Fault DAMAGE Zones

Modeling fault damage zone evolution

By Sylvain Mayolle

Home Page, ResearchGate, Ph.D. thesis

Faults are macroscopic permeability heterogeneities that substantially affect the circulation of fluids in the earth’s crust. It is commonly accepted that the faults damage zone can constitute an efficient drain for the fluids (or reservoir if top-seal) when it consists of open fractures. Understanding the geometry of these damage zones, their constitution, and establishing empirical rules, can help to better understand fluid migrations. This study aims to determine the scaling laws and mechanisms responsible for the structure of damage zones and to understand their role in the storage and fluid flows around faults.

Figure 1 – Schematic fault zone model commonly used for strike-slip fault. The block-diagram model shows fault-zone architectural components and main structural features, after Choi et al., 2016.

Deformed rock volumes in fault zones are usually classified into two distinct zones, the Core Zone (CZ) and the Damage Zone (DZ). The core zone is generally characterized by the presence of fault rocks, generally acting as macroscopic permeability structures in geological reservoirs. The damage zone develops in response to different processes such as initiation, propagation/interaction of faults, or seismic ruptures. Depending on the nature of the deformed rock and the applied state of stress, a wide diversity of subseismic damaged structures can be found such as tensile fractures, layer folding, stylolites, dilation, shear, and compaction bands. These structures may produce significant and variable impacts on permeability anisotropy in and adjacent to faults and therefore on fault-related fluid flow. The understanding of the fracture network complexity of Naturally Fractured Reservoirs (NFR) represents a major issue for the exploration/production of georesources, especially in carbonate rocks. However, the fault damage zones, their scaling properties, and implications for geological reservoirs are poorly constrained for this lithology.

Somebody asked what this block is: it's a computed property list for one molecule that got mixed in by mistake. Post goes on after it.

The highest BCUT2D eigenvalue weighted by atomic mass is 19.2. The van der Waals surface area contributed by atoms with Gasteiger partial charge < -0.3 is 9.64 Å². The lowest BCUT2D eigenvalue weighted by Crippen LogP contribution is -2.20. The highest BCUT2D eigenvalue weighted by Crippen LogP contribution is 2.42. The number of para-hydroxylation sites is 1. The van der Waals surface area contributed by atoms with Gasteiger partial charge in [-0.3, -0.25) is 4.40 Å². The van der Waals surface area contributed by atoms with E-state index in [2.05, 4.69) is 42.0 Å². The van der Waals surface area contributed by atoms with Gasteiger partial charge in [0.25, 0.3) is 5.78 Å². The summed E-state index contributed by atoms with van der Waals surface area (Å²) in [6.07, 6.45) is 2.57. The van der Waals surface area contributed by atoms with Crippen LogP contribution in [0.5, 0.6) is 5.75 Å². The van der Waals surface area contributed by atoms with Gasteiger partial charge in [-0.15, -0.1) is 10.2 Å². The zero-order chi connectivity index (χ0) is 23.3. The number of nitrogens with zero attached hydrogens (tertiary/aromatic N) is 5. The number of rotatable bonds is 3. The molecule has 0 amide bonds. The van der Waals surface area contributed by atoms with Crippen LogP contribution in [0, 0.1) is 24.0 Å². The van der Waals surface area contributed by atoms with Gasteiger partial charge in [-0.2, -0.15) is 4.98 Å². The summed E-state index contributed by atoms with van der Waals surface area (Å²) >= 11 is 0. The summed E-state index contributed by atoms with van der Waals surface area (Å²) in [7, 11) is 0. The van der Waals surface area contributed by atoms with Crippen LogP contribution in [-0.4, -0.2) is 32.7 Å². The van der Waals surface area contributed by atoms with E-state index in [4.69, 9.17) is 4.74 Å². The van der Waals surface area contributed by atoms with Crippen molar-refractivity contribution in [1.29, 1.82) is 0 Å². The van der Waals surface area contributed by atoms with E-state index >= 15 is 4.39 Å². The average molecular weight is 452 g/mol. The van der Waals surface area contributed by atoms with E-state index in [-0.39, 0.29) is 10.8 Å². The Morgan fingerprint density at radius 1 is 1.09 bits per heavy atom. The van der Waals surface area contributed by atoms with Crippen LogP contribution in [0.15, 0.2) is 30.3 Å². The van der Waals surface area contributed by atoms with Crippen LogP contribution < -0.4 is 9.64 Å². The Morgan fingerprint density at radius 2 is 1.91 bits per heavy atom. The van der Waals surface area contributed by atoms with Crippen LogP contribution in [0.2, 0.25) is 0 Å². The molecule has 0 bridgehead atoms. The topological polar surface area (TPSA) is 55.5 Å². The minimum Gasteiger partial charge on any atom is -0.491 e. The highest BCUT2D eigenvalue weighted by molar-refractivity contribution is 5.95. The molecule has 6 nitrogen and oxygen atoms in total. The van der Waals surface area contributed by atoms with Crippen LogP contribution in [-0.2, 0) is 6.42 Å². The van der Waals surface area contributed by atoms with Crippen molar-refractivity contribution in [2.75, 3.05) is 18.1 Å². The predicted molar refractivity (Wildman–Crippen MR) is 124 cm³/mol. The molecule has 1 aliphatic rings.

Figure 2 – a) Normal fault with 1.5m displacement. b) D-T data from this study were reported with data from the literature. c) D-T data from this study on a linear axis, best fit in black and best fit without the two largest faults in red. Modified from Mayolle et al., (2019).

Damage zone width is a key parameter controlling the hydraulic behavior of the fault, energy dissipation during earthquake ruptures, and strain distribution. Several studies over the last decade have evidenced a linear scaling between fault displacement (D) and damage zone thickness (T) up to a scaling limit of a few hundred meters, defining a threshold in the scaling. Although discussed in terms of seismogenic depth for earthquake-related damage, the existence of such a threshold for faults is not yet supported by a physical explanation. To investigate the existence of such a threshold in D-T scaling and to identify the main controlling parameters, we developed a rheologically consistent and scaled analog model of the Earth’s brittle crust. With these aims, we measure the strain field evolution, D-T scaling, and volumetric strain using high-resolution image correlation, for different layer thickness models sharing common rheology.

Figure 3 – Experimental setup. At the base of the model, an elastic foam is uncompacted by a computerized motor, imposing extensional deformation in the upper visco-plastic kinetic sand and frictional layer. Vertical displacement and YY strain field derived from the sub-pixel image correlation are shown on the right.